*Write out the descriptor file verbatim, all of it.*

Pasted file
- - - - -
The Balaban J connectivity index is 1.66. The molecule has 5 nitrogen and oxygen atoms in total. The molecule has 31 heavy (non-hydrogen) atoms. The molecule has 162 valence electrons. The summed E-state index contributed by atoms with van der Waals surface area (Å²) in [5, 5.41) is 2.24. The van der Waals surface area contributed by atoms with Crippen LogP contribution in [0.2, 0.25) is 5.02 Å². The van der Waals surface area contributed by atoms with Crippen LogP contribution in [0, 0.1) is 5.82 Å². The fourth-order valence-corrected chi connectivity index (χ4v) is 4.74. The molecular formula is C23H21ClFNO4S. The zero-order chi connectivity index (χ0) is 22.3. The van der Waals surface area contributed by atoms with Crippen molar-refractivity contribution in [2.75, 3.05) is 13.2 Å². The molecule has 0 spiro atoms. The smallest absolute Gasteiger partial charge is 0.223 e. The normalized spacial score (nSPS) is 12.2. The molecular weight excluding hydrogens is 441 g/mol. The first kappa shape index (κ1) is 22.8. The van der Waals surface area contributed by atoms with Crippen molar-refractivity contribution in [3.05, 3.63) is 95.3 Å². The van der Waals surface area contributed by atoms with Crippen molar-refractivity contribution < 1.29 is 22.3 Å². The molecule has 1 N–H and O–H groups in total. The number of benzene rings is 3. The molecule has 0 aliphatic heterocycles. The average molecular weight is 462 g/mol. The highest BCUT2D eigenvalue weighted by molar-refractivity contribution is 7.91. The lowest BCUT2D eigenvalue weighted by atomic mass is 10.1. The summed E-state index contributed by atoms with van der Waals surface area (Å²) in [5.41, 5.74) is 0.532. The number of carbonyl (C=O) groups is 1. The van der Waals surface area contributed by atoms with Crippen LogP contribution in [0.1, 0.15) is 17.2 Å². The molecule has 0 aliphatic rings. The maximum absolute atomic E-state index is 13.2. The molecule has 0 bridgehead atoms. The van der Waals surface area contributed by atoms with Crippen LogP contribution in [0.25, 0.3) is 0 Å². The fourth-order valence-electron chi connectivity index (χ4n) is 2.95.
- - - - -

The Balaban J connectivity index is 1.66. The molecule has 5 nitrogen and oxygen atoms in total. The molecule has 31 heavy (non-hydrogen) atoms. The molecule has 162 valence electrons. The summed E-state index contributed by atoms with van der Waals surface area (Å²) in [5, 5.41) is 2.24. The van der Waals surface area contributed by atoms with Crippen LogP contribution in [0.2, 0.25) is 5.02 Å². The van der Waals surface area contributed by atoms with Crippen LogP contribution in [0, 0.1) is 5.82 Å². The fourth-order valence-corrected chi connectivity index (χ4v) is 4.74. The molecular formula is C23H21ClFNO4S. The zero-order chi connectivity index (χ0) is 22.3. The van der Waals surface area contributed by atoms with Crippen molar-refractivity contribution in [2.75, 3.05) is 13.2 Å². The molecule has 0 spiro atoms. The smallest absolute Gasteiger partial charge is 0.223 e. The normalized spacial score (nSPS) is 12.2. The molecular weight excluding hydrogens is 441 g/mol. The first kappa shape index (κ1) is 22.8. The van der Waals surface area contributed by atoms with Crippen molar-refractivity contribution in [3.05, 3.63) is 95.3 Å². The van der Waals surface area contributed by atoms with Crippen molar-refractivity contribution < 1.29 is 22.3 Å². The molecule has 1 N–H and O–H groups in total. The number of benzene rings is 3. The molecule has 0 aliphatic heterocycles. The average molecular weight is 462 g/mol. The highest BCUT2D eigenvalue weighted by molar-refractivity contribution is 7.91. The lowest BCUT2D eigenvalue weighted by atomic mass is 10.1. The summed E-state index contributed by atoms with van der Waals surface area (Å²) in [5.41, 5.74) is 0.532. The number of carbonyl (C=O) groups is 1. The van der Waals surface area contributed by atoms with Crippen LogP contribution in [0.1, 0.15) is 17.2 Å². The molecule has 0 aliphatic rings. The maximum absolute atomic E-state index is 13.2. The molecule has 0 bridgehead atoms. The van der Waals surface area contributed by atoms with Crippen LogP contribution in [0.25, 0.3) is 0 Å². The fourth-order valence-electron chi connectivity index (χ4n) is 2.95.